Although nearly all of the lawsuits involving Delaware SPACs have asserted only disclosure-based claims against the SPAC (rather than the directors), we expect that directors will be named as defendants more often in future litigation. One case filed in Delaware, Amo v. MultiPlan, alleges that directors breached their fiduciary duties merely by approving a business combination with common SPAC traits. The plaintiffs allege, among other things, that there were “strong (indeed, overriding) incentives to get a deal done — any deal — without regard to whether it is truly in the best interest of the SPAC’s outside investors (i.e., whether the target private company is actually a good investment).” This case should be watched closely by any director or prospective director of a Delaware SPAC.
Finally, directors and officers (D&O) liability insurance premiums for SPAC directors have skyrocketed in recent months, and some insurers are unwilling to underwrite D&O coverage. As a result, some SPACs are cutting back on the amount or duration of coverage, which could leave directors exposed (including for litigation expenses) as litigation increases. This is particularly noteworthy because most SPACs require that directors waive any claim against the funds raised by the SPAC in its initial public offering and held in trust for the business combination. As SPACs typically have little cash apart from those trust funds, an indemnity from the SPAC may provide little comfort to directors.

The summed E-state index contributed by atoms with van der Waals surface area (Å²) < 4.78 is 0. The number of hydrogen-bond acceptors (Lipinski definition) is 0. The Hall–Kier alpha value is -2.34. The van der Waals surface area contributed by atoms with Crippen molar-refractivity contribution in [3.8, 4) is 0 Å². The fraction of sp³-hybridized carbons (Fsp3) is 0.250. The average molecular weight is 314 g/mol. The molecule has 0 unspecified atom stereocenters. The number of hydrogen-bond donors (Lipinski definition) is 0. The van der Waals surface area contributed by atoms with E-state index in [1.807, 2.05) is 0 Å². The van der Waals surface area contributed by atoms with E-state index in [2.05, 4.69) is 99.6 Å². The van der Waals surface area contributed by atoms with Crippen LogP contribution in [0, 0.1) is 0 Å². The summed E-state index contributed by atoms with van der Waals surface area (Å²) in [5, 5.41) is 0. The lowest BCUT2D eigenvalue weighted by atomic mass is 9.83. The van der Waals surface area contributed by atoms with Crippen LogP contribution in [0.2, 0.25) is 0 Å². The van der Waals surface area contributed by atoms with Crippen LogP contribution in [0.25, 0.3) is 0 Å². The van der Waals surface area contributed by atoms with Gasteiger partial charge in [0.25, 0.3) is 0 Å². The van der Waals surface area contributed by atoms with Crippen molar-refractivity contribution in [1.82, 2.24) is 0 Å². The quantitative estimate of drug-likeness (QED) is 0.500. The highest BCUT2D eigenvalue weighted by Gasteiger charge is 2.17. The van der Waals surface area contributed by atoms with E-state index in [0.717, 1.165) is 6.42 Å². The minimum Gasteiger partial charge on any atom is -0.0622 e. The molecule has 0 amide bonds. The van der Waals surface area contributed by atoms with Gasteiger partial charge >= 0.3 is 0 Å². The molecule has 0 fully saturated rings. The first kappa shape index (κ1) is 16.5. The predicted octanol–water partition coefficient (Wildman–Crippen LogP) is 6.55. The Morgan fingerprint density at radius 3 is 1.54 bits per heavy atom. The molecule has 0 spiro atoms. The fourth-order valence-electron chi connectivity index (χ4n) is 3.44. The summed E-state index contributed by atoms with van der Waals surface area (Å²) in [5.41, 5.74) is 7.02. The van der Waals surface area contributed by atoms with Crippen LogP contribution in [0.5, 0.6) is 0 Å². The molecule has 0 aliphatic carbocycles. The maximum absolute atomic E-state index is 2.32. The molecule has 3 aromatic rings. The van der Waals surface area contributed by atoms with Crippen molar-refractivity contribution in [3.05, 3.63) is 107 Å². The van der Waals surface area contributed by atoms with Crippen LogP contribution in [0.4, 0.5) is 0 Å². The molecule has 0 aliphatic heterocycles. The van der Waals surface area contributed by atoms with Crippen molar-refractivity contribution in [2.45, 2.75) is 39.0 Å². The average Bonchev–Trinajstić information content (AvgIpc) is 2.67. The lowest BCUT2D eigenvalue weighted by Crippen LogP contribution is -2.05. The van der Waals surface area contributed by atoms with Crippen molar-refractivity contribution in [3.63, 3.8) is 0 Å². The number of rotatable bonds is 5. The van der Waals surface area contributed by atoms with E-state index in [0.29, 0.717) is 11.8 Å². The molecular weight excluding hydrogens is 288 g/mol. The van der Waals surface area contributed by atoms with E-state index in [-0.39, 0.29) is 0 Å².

Practical note: The risk profile of a prospective SPAC board seat depends on the quality and integrity of the sponsor and the other board members. Other things being equal, serving on a Cayman SPAC board offering appropriate D&O insurance is a much less risky proposition than serving on a Delaware SPAC board with inadequate D&O coverage.
What are the personal benefits of serving on a SPAC board?
SPAC directors gain visibility and potentially valuable new contacts with sponsors, fellow board members and deal professionals. In addition, SPAC board service may be a path to a board seat on the combined public company board.
Public company boards are generally required to have a majority of independent directors. By contrast, many of the private companies combining with SPACs have few, if any, independent directors, so there are natural opportunities for independent SPAC directors (who have no interest in the business combination transaction) to transition to the board of the combined company. SPAC directors are a ready-made pool of candidates familiar with the business, and a sponsor does not need to engage a search firm to find them.